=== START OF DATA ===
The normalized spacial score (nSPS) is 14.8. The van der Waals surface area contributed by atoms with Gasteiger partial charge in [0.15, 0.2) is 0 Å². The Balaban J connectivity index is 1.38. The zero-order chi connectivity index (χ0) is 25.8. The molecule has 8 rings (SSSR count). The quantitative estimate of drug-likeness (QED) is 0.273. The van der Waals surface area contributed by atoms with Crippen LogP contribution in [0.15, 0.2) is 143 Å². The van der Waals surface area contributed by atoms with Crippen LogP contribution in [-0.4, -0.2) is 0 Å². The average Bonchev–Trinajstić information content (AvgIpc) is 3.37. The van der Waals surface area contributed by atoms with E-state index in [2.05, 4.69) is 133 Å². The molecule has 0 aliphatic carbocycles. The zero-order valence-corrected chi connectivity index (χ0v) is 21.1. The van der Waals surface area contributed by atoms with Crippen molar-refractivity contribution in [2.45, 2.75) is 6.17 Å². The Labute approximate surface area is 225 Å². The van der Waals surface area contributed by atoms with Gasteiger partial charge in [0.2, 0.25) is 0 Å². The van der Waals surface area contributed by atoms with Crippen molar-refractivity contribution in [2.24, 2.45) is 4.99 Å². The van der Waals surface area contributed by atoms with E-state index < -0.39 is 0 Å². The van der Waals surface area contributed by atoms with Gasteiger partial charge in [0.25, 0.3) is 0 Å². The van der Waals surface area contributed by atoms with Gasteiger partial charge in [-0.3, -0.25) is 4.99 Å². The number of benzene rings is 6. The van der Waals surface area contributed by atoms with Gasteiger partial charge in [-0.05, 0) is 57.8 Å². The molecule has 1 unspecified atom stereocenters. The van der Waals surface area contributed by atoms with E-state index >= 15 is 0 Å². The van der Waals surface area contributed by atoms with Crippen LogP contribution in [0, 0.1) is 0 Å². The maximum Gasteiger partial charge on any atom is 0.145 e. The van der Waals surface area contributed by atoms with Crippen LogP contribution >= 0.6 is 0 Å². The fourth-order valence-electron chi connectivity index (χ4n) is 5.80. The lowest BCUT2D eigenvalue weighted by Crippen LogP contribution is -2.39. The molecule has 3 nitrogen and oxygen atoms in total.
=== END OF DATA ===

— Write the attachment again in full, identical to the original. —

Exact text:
The normalized spacial score (nSPS) is 14.8. The van der Waals surface area contributed by atoms with Gasteiger partial charge in [0.15, 0.2) is 0 Å². The Balaban J connectivity index is 1.38. The zero-order chi connectivity index (χ0) is 25.8. The molecule has 8 rings (SSSR count). The quantitative estimate of drug-likeness (QED) is 0.273. The van der Waals surface area contributed by atoms with Crippen LogP contribution in [0.15, 0.2) is 143 Å². The van der Waals surface area contributed by atoms with Crippen LogP contribution in [-0.4, -0.2) is 0 Å². The average Bonchev–Trinajstić information content (AvgIpc) is 3.37. The van der Waals surface area contributed by atoms with E-state index in [2.05, 4.69) is 133 Å². The molecule has 0 aliphatic carbocycles. The zero-order valence-corrected chi connectivity index (χ0v) is 21.1. The van der Waals surface area contributed by atoms with Crippen molar-refractivity contribution in [2.45, 2.75) is 6.17 Å². The Labute approximate surface area is 225 Å². The van der Waals surface area contributed by atoms with Gasteiger partial charge in [0.2, 0.25) is 0 Å². The van der Waals surface area contributed by atoms with Crippen molar-refractivity contribution in [2.24, 2.45) is 4.99 Å². The van der Waals surface area contributed by atoms with E-state index < -0.39 is 0 Å². The van der Waals surface area contributed by atoms with Gasteiger partial charge in [0.25, 0.3) is 0 Å². The van der Waals surface area contributed by atoms with Gasteiger partial charge in [-0.3, -0.25) is 4.99 Å². The number of benzene rings is 6. The van der Waals surface area contributed by atoms with Gasteiger partial charge in [-0.05, 0) is 57.8 Å². The molecule has 1 unspecified atom stereocenters. The van der Waals surface area contributed by atoms with E-state index >= 15 is 0 Å². The van der Waals surface area contributed by atoms with Crippen LogP contribution in [0, 0.1) is 0 Å². The maximum Gasteiger partial charge on any atom is 0.145 e. The van der Waals surface area contributed by atoms with Crippen LogP contribution >= 0.6 is 0 Å². The fourth-order valence-electron chi connectivity index (χ4n) is 5.80. The lowest BCUT2D eigenvalue weighted by Crippen LogP contribution is -2.39. The molecule has 3 nitrogen and oxygen atoms in total.